Naya Pakistan Housing Programme, listed as complete under ‘Revitalize Economic Growth’ corresponds to initiative 13: “Launch the Prime Minister’s Housing Programme to build five million housing units for the middle class...” Turns out they do know how to use verbs after all.
So why the absence? Because the actual ‘completed milestone’, in smaller, non-bold text is ‘Housing task force established’.
Try a deliverable for yourself — same pattern.
Bear in mind, also, that this is without prejudice to questions regarding how realistic these goals are to begin with. The PML-N’s white paper, amidst a flurry of MS Word 1997-esque clip art, (with occasional gems such as ‘promise’ — vowed to kill himself before going to IMF, rebutted by ‘U-turn’ — went to IMF but didn’t kill himself’), occasionally raises such objections. To the housing project, for instance, it contends that the 20 per cent down payment will disqualify ‘almost 99 percent’ of low income people.
But what does one make of all of this? Did anyone realistically expect the new government to build five million homes in 100 days, revive the manufacturing sector, and revolutionise access to justice — all at once? Of course not. The only ones who did were the PTI, themselves.
The 100-day mark was an arbitrary number set by Franklin D Roosevelt, a US President, followed mostly by other Presidents. The Prime Ministerial is simply not as well suited to such an arrangement even at the best of times (let alone with parliament in a deadlock). The last Pakistani to toot a smiliar horn, Zulfikar Ali Bhutto, did so as President and CMLA.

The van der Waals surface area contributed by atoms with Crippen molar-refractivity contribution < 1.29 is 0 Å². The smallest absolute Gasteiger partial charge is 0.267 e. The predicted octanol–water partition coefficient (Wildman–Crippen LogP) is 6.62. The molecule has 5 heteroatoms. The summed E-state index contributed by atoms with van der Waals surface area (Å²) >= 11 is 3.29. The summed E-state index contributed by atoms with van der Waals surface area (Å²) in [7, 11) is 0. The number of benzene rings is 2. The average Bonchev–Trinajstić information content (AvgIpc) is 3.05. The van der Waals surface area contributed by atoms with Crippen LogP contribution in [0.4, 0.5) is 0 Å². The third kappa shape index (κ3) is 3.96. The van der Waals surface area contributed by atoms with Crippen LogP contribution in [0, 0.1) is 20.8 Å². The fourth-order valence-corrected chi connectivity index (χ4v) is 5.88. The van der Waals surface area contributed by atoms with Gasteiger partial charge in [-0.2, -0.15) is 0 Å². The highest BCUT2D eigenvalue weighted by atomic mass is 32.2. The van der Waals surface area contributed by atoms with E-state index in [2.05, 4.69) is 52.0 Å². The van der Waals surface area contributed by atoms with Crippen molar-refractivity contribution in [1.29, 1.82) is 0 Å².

But ‘these things do not happen overnight’. Fine. Who asked the government to announce a 100-day plan? They set the goals; they cashed in on the praise. Can they not now be judged against their own benchmarks? For all their criticism of the likes of Marie Antoinette, they seem not to realise that if you keep the cake for yourself, you can’t eat it too.
And yes, it is refreshing to see a government attempt to hit the ground running, and yes, partial success towards goals is still success. The PML-N’s claim that nothing has been accomplished is just as unlikely as the government’s own claims.
100 lies in 100 days, say PML-N leaders
But to treat such modest success as some one-off miracle presupposes that previous governments spent their own first 100 days doing little more than playing carrom board and swindling people out of their hard-earned money (that part mostly came later). The truth, however, is that while the PTI is ahead by some metrics, it is behind by many others. And before this escalates into a classic game of whodunnit, the causes for being held back are irrelevant to the claim being made.
Towards the end of the government’s report, there is a timeline with arrows running from the number 100 to the number 1826. The government would do well to focus on that second number — because 100 is still only the start. And while it remains to be seen whether or not the government eventually decides that 1826 days were enough, slamming down your palm and announcing “Done Maa’m” at the end of a test, does not make you more likely to score the highest on it.
Published in The Express Tribune, December 5th, 2018.